Millions of Americans begin and fuel their days with a cup of hot coffee. The hot drink has been consumed for nearly 600 years, dating back to 15th century Yemen.

The drink’s caffeine has served as a kick starter for workers getting many things moving in the morning.

With its wide spread use, coffee has been the target of many controversies over the years when it comes to the drink’s effect on the health of its users.

Coffee’s bad for you, coffee’s good for you – no, wait coffee’s really bad for you — check that, it turns out it’s good for you. The longer I live, the more confused I get about the benefits or the risks.

I lived a great deal of my life avoiding coffee. I became entranced by the espresso laced chocolate milk that is a mocha until I realized that I gained three pounds smelling the drink. I have finally settled into a one cup of coffee in the morning routine. I have nearly become able to drink the stuff black.

Okay, I will never be able to down the stuff straight like my parents before me. Some stevia and mocha creamer and I’m good to go. Sorry, mom and dad.

In the latest volley in the health benefits/health risks associated with coffee, the non-profit Council for Education and Research on Toxics has been pursuing a lawsuit in California since 2010 to post warnings about acrylamide, a chemical compound that forms when coffee beans are roasted at high temperatures.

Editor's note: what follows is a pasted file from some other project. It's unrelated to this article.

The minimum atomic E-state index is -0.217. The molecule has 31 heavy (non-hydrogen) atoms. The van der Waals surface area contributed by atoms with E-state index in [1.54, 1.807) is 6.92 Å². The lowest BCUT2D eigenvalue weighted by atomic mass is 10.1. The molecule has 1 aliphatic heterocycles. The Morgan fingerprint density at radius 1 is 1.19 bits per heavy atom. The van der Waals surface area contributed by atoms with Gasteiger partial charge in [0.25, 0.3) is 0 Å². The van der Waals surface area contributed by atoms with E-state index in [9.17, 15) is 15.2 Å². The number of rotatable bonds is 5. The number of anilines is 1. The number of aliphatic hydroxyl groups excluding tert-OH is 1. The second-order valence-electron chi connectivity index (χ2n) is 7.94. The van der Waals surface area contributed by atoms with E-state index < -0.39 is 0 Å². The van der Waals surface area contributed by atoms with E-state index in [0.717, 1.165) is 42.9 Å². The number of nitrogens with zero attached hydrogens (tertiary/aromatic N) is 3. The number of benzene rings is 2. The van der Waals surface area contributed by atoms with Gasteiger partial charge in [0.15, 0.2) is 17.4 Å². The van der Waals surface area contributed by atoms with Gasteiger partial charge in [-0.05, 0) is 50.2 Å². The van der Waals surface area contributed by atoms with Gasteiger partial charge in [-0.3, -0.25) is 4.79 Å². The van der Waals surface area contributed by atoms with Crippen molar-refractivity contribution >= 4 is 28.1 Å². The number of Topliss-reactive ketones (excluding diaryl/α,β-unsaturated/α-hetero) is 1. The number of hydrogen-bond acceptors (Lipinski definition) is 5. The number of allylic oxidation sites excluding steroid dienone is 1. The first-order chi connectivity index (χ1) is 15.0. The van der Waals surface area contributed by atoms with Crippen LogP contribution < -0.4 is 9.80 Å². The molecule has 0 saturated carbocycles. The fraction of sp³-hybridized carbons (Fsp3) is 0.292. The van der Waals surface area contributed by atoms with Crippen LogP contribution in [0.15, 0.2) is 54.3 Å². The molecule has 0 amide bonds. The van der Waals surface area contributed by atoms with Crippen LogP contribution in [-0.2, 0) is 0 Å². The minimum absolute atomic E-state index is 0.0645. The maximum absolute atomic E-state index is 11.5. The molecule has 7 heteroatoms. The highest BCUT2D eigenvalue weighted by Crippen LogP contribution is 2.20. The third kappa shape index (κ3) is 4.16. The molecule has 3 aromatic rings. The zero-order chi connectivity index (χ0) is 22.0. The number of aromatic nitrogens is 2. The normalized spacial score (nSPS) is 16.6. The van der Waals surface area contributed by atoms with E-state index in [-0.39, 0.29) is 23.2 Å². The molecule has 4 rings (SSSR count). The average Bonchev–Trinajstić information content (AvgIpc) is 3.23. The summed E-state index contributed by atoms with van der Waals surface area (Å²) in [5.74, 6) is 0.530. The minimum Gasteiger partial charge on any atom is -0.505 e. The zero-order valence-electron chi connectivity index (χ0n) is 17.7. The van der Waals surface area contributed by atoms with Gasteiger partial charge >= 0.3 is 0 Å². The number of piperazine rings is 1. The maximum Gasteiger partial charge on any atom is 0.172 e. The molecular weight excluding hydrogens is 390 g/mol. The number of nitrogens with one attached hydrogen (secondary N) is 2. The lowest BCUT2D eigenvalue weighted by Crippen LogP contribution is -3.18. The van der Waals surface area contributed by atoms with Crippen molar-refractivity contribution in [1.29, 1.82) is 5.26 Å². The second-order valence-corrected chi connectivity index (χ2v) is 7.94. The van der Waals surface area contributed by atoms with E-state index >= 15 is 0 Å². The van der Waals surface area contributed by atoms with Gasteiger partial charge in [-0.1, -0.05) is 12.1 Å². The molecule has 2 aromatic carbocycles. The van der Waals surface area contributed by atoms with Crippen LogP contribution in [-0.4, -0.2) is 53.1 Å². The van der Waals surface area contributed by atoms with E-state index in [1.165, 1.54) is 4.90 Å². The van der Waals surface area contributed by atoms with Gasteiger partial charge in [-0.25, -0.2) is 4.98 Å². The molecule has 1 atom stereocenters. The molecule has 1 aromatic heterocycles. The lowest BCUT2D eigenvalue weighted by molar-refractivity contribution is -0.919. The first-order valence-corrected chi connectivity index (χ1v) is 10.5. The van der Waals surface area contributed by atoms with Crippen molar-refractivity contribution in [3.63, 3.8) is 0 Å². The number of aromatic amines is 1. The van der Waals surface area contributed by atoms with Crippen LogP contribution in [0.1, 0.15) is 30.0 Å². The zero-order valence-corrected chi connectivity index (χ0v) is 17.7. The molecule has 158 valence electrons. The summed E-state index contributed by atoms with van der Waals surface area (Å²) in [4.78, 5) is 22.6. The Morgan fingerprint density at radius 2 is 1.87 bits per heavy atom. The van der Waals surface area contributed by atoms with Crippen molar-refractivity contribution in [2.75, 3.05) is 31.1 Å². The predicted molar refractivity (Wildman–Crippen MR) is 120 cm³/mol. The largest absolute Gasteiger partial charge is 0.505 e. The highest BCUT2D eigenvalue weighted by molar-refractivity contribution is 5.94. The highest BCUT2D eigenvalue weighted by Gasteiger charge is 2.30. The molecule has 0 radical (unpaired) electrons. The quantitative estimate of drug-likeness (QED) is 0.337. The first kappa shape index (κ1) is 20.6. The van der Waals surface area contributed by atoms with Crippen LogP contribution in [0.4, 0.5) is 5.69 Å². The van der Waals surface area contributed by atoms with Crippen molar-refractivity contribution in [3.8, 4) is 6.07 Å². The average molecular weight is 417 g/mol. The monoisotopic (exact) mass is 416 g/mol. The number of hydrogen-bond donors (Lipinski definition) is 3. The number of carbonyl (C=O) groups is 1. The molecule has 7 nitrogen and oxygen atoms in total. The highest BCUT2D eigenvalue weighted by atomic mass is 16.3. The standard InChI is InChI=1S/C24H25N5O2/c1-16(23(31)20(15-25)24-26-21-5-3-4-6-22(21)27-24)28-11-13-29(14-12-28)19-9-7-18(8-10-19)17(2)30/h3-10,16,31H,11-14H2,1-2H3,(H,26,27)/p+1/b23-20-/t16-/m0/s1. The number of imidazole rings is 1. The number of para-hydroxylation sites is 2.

The group wants coffee shops to post a warning about the potential link between acrylamide and cancer.

The National Cancer Institute (NCI) lists coffee as one of the major food sources of acrylamide, along with potato chips, crackers, bread, cookies, breakfast cereals, canned black olives and prune juice.

Acrylamide is also a component of tobacco smoke. People who smoke have three to five times the acrylamide exposure markers in their blood than non-smokers, according to the NCI.

To decrease the acrylamide content of foods, decrease the cooking time, the NCI recommends.

The presence of acrylamide is not currently regulated in food, but it is regulated in drinking water and some materials that come into contact with food. The NCI reports that, in terms of cancer, a “large number” of studies in humans have found “no consistent evidence that dietary acrylamide exposure is associated with the risk of any type of cancer.”

Coffee consumption has been shown to be good for us in some ways. It can reduce the risk of medical conditions ranging from type 2 diabetes to Parkinson’s disease and certain cancers including liver, uterine and skin cancer.

So I guess this news isn’t really news at all. There are people who think that coffee is bad for you and surprise — people who think it is good for you. It depends on who you listen to and when you are listening.

Like everything else in your life, it is best to enjoy everything in moderation. Finding the key to moderation is elusive for many of us, but well worth pursuing.

So enjoy that cup of coffee in the morning and even a piece of slightly burnt toast – or don’t. It’s still a free country.

As always, I welcome your comments. You can reach me by email at tstangl@theameryfreepress.com, telephone 715-268-8101 or write me at P.O. Box 424, Amery, WI, 54001.

Thanks for reading; I’ll keep in touch. Feel free to do the same.